Newspaper Page Text
a~ Obr ng vas sung
bla f the liarn Female
tiie cneert giveh by them
gU t. As to the song at
is with sd much force,
u our readors would like to see
J4e"'4ets ihe Mitten.
wAWiA O 'AIT ror THEwaO."
It youi bister Jaaob but I'm not in.
- ve ages le so clumsy, and your team
if.ou i' unke you happy, with
your -Phillis by your side,
1*go, in much a "turn out" would be
shocking to my pride,
Cnus -'Q. ride in a wagon,
An old, rusty wagon,
A queaking lumber wagon,
T woit b aiatck'g to my pride?
ATi Nhiintat Sweet "love story, which
11i weighed upon my heart,"
NtUt be4 aueer sensation which eff'ects
Ytr loo is.In your stomach, and no doubt
othikwhisne'er I'm by your side, of
oet hing good to cat." .
&RIAs -Away with your wagon,
A squeaking lumber wagon,
To yo it may be sweet,
But in a common wagon,
I would scorn to take a seat.
you may consider that I'm very
Fcan ierer be happy In a dairy, making
eep your little farm house, and just go
imand mind your plough,
11m sure I can do beuer than consent to
milk your cow.
Cunav- And ride in a wagoil.
An old, rusty wagon,
A squeaking lumber wigon,
Wiih horses fron the plough:
:To think or such a wagon,
It mortifies me now !
Old Mike Was not so stingy when he asked
ne for his bride,
As-to bring a clumsy wagon, and invite
me ont to side,
And tho' he's not so handsome quite as
you may deem yourself.
I think him quite acceptable-especially
Caouua-l'il ride in a carriage,
A fine gilded carriage,
An easy cushioned carriage,
And own it all myself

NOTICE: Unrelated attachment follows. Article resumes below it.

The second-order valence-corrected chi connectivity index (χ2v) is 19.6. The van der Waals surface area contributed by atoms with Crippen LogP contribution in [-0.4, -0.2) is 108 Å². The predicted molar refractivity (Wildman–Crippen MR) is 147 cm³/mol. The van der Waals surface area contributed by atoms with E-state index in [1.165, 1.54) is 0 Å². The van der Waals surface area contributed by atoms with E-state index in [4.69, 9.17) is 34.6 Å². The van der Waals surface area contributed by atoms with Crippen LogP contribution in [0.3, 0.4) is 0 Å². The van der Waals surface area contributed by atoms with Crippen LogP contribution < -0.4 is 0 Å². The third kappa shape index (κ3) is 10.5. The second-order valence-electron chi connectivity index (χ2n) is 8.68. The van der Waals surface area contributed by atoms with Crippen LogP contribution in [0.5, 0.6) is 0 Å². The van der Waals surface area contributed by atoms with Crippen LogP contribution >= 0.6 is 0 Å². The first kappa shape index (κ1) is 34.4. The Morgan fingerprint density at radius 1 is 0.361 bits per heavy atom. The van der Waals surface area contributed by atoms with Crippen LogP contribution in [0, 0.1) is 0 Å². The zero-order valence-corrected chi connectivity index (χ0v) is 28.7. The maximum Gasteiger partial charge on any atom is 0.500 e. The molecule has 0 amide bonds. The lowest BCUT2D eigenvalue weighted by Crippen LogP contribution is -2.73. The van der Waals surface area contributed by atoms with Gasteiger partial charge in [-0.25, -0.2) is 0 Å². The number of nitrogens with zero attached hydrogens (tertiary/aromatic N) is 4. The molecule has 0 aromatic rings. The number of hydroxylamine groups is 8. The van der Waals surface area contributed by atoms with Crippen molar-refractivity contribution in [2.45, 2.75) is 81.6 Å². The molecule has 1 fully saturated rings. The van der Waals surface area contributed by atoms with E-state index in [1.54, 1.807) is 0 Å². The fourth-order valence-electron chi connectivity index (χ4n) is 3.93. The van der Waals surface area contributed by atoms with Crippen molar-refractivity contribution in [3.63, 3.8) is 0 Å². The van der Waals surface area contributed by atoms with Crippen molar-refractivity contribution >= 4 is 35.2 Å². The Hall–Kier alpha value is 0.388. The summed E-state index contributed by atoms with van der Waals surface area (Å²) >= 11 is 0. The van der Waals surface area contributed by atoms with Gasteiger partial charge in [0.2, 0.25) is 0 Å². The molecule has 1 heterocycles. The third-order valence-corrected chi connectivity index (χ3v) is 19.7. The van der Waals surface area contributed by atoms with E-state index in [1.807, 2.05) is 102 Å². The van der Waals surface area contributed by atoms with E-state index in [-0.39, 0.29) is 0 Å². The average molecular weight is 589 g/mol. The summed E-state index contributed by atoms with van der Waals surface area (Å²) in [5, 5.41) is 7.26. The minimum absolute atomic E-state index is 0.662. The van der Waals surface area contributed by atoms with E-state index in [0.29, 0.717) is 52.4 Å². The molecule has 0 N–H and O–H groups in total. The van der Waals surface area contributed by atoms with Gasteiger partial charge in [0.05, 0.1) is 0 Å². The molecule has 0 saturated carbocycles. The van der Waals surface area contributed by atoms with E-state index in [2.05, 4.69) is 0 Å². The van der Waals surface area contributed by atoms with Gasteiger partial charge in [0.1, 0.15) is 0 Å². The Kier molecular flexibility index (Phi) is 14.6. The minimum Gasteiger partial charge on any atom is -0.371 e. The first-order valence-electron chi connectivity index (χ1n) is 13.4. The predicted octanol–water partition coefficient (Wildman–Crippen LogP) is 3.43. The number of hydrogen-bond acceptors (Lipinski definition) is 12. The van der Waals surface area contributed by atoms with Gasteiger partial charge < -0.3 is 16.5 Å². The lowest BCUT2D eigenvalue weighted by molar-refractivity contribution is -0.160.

1'll not decline a marriage,
- With old Mike-and all his pelf.
II C ELLANEO US.
The True lgerchaiaat.
We take from Hunt's Magazine,
the following gage counsel, which is
extracted from an ancient Norwe
gian book, entitled the "Royal Mir.
r'--aDanish version of which was
published in Copenhagen in 1768.
Th#g, priginal Norwegian work in
queston is traced to a period near the
year 1200, and is supposed to have
been prepared under the auspices of
the then reigning king of Norway.
Thea extraot is taken by Hunt from
- the Foreign Qaraterly Review of
"XYon must well understand the
distinction between the true mer
chant and the self styled merchants,
who carryon dishonest practices both
in buying and selling. The true
merchant is one who exposes himself
to many dangers- now on the sea,
now in heathenish lands-and almost
always among unknown people. He
must seriously consider whither ho
ought to direct his thoughts, in order
that his affairs may be prosperous.
*The ocean should witness his docile
promp~titude and persevering gentle
ness-wherever be tarries, in comn
- mercial towns: especially, he sniould
exhibit modesty and meekness, and
win the kind affections of all people.
He must have no noisy or trouble
some companions -he must rise early
-h9 must attend the morning mass
at church, and seek the favor of
heaven by psalms and prayers. Af
ter' thy night's repose, go forth to
thybusmeoss. If the place is new,
then is thy special providence need
ful to theeg and thou must study the
manners arid habits of the merchants
--those who have the most honorable
name. Take care that thy wares,
whether thou buy or sell, be honest
and undamaged, and thorough be tby